UK clocks change trial being considered
The government is considering moving the UK's clocks forward by an hour for a three-year trial period.
Ministers are writing to counterparts in Scotland, Wales and Northern Ireland to seek a UK-wide consensus on a trial.
It would see the UK adopt Central European Time, with BST plus one hour in summer and GMT plus one in winter.
But a spokeswoman for the Scottish government said its "established position" was that there was "no case for a change to existing arrangements".'Double summertime'
If adopted, the change would mean that for one autumn, the clocks would not go back, synchronising the UK with much of Europe and meaning that British Summer Time (BST) would effectively continue throughout the winter.
The following spring the clocks would go forward to BST plus one hour, or two hours ahead of Greenwich Mean Time (GMT) - something which has been called "double summertime".
- Up until the coming of the railways, people kept time by the sun. This was known as local mean time
- It was only in 1880 that GMT was adopted countrywide
- The idea of British Summer Time was floated in 1906 but not implemented until 1916
- The British Summer Time Act 1972 stipulates that GMT begins on the last Sunday of October and BST on the last Sunday of March
The move is a response to the Daylight Savings Private Members' Bill put forward by Conservative MP Rebecca Harris.
It calls for a review of the potential costs and benefits of advancing the clocks by one hour, and if the review recommends it, a trial period.
Ms Harris told BBC2's Daily Politics her bill was about "moving an extra hour of daylight from the morning when a lot of us waste it in bed to the evening when we can actually get out and enjoy it and do things after school and work".
Advocates of a change cite a range of benefits to lighter evenings, including promoting sports and exercise and reducing energy consumption.
But for years the case in favour of change has struggled because of opposition in Scotland where it would leave some northern-most areas without daylight until 10am during the winter months.
Critics say this would make the lives of outdoor workers harder and increase road accidents. Northern Scotland saw a net increase in the number of people killed or seriously injured during a trial from 1968 to 1971.
Mail on Sunday columnist Peter Hitchens told the Daily Politics it was not just a problem for Scotland.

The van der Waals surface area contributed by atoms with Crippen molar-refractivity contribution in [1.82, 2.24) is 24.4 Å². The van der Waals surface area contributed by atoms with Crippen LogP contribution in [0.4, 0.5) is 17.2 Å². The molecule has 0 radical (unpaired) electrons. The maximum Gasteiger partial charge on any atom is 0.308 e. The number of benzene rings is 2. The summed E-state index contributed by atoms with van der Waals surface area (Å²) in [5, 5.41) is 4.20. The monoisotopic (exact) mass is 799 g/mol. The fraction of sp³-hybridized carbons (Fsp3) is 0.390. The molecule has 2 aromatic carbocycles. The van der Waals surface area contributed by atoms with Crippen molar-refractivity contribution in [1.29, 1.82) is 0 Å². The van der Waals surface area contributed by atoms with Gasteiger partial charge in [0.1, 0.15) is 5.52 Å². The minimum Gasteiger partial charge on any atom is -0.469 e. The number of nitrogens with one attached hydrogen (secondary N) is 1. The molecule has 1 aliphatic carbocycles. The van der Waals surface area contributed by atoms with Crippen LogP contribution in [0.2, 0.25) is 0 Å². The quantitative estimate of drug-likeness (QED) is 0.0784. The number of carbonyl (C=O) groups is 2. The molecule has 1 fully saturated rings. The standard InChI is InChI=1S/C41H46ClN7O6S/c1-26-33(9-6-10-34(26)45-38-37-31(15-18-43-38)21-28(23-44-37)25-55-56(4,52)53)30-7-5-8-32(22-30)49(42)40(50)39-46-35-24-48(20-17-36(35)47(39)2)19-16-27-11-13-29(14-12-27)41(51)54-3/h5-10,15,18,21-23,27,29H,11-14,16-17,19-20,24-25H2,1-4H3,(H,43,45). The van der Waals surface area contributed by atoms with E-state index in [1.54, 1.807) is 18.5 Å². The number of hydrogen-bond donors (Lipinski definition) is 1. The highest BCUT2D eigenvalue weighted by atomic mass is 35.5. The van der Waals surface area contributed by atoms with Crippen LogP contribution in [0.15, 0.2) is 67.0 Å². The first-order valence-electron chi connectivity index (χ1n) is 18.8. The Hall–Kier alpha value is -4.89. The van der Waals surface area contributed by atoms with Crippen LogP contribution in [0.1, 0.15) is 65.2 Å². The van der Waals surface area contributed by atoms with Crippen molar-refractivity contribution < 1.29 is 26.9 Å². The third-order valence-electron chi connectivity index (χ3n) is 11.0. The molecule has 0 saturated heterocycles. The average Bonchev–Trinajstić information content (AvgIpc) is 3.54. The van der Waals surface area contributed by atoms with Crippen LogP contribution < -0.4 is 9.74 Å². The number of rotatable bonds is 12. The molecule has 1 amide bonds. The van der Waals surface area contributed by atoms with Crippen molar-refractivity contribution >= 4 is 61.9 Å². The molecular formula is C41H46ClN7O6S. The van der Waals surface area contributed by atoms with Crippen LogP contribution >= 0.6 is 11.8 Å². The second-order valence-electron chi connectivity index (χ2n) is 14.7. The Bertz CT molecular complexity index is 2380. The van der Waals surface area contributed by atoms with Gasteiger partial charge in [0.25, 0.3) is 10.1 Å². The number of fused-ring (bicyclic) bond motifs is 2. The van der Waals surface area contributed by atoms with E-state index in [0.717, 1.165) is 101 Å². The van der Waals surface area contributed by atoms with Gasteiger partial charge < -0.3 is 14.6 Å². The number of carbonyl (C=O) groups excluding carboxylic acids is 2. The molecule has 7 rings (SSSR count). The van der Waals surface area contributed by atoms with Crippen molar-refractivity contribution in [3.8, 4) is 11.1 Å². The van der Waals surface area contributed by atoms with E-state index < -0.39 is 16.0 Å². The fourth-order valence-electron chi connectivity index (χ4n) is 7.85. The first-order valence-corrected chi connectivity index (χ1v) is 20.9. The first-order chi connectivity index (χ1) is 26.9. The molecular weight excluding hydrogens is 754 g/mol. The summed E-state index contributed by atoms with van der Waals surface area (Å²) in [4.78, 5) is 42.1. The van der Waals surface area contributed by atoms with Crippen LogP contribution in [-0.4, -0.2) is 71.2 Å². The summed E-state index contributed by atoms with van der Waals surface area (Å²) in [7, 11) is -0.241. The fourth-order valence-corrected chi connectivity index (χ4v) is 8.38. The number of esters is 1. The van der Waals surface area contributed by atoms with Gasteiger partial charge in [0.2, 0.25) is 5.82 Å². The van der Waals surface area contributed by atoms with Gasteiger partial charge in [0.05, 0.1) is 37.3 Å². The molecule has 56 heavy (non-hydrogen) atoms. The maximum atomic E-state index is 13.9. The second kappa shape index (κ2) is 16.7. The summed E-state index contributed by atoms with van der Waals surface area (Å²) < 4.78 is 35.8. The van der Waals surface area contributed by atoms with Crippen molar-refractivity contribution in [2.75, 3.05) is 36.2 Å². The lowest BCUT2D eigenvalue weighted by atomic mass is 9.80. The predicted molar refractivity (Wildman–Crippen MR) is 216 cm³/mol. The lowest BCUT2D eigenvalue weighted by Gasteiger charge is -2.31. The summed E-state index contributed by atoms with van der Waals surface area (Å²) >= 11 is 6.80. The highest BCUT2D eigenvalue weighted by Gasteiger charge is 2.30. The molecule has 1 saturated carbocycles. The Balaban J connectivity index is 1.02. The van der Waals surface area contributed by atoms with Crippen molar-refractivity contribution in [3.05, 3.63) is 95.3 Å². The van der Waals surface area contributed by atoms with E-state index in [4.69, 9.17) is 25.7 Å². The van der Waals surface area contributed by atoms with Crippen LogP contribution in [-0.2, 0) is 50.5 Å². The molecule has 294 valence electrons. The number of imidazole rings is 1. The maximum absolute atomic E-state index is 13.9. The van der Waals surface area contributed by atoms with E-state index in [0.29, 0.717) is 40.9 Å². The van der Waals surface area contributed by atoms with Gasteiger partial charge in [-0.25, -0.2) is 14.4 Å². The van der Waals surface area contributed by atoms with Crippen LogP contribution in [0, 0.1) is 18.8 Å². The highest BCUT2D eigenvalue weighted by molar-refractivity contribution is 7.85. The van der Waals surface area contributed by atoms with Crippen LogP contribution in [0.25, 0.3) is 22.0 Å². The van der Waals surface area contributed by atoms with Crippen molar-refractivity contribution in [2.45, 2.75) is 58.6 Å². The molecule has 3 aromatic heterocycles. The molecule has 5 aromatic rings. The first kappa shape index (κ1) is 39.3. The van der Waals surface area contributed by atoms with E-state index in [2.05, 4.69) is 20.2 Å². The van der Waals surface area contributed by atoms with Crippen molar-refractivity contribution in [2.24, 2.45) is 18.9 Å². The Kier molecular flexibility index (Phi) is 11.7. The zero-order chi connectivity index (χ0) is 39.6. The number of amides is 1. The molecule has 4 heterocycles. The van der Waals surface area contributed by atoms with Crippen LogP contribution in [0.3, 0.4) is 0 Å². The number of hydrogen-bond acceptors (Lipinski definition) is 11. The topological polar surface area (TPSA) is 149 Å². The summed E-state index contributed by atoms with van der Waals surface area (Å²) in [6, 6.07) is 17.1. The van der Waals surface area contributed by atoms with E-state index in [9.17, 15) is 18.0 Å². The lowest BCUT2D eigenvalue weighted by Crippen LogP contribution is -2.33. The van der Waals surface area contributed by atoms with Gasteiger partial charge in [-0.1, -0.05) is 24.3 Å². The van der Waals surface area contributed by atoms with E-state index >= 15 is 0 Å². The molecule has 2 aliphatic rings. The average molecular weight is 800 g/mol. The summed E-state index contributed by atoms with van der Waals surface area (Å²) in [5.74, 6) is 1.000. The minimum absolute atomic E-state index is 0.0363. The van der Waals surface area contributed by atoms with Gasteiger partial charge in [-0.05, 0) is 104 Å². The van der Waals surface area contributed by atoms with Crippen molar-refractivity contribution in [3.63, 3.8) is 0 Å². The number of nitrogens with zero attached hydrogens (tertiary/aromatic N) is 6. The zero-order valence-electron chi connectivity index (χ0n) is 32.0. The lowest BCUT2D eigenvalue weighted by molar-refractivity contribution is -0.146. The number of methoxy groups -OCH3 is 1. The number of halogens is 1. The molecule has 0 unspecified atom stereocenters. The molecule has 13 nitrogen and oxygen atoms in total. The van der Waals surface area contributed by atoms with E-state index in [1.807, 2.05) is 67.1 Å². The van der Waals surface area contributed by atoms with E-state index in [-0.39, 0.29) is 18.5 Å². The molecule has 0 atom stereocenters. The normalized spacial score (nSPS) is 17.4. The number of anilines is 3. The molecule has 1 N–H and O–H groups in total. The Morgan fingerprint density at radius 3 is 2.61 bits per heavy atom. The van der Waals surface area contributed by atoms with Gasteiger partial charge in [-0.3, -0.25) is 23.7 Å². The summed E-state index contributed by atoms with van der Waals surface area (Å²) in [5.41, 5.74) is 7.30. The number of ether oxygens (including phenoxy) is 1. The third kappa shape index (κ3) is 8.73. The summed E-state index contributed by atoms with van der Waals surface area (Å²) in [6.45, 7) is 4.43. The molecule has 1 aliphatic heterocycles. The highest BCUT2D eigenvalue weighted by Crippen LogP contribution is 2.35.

"It's not just Highlanders and milkmaids who are going to suffer when this comes in, it's absolutely everybody.
"We'd all in England have breakfast in the dark. Then in the summer it twists the other way so you'd be watching Newsnight and it'd be light outside."
The government opposed Ms Harris's bill when it had its second reading last December on the grounds that it made no provision for consultation with Scotland, Wales and Northern Ireland.
But the Department for Business is now tabling amendments relating to the devolved nations which it says will allow Westminster to support it.
Business Minister Ed Davey said it was "only right that we at least look at what the potential economic and social benefits of any change might be".
Prime Minister David Cameron said that "as someone who like playing sport" he had "always been interested in this debate".
"But I've always felt you could only do this as a United Kingdom and there have always been very strong arguments made in Scotland," he said.'Absolute veto'
A spokesman for the Scottish government welcomed the commitment to consult the devolved administrations formally but added: "The Scottish government's established position is that there is no case for a change to existing arrangements."
And SNP MP Angus MacNeil said any change would have "massive implications for the safety and wellbeing of everyone living north of Manchester".
End Quote Tim Yeo Conservative MP
This is far too important an issue to allow the Scottish tail to wag the British do”
"It is no secret that Tories in the south want to leave Scotland in darkness, but fixing the clocks to British summertime would mean that dawn wouldn't break in Scotland until nearly 9am," he said.
But Scotland's farming lobby, NFU Scotland, said while it was "nervous" about the potential impact, the time was right for a full, independent analysis.
According to Whitehall sources, the Scottish government will get an "absolute veto" on the proposals.
That has annoyed the Conservative MP Tim Yeo, chairman of the Commons energy and climate change committee who tabled a bill in 2007 aimed at getting the clocks moved forward by one hour.
He said: "It's feeble to say that this change is the right thing to do but they will only do it if Scotland says yes. This is far too important an issue to allow the Scottish tail to wag the British dog."
The Welsh government said it would respond shortly to the UK government's correspondence, adding: "Given the impact of any change to the current system, it is important that all factors are taken into account."
The clocks were moved forward by an hour during World War II to maximise productivity at munitions factories and ensure people got home safely before the blackout.
Following the 1968 to 1971 trial, when BST was employed all year round, a White Paper said it was impossible to quantify the advantages and disadvantages of the move.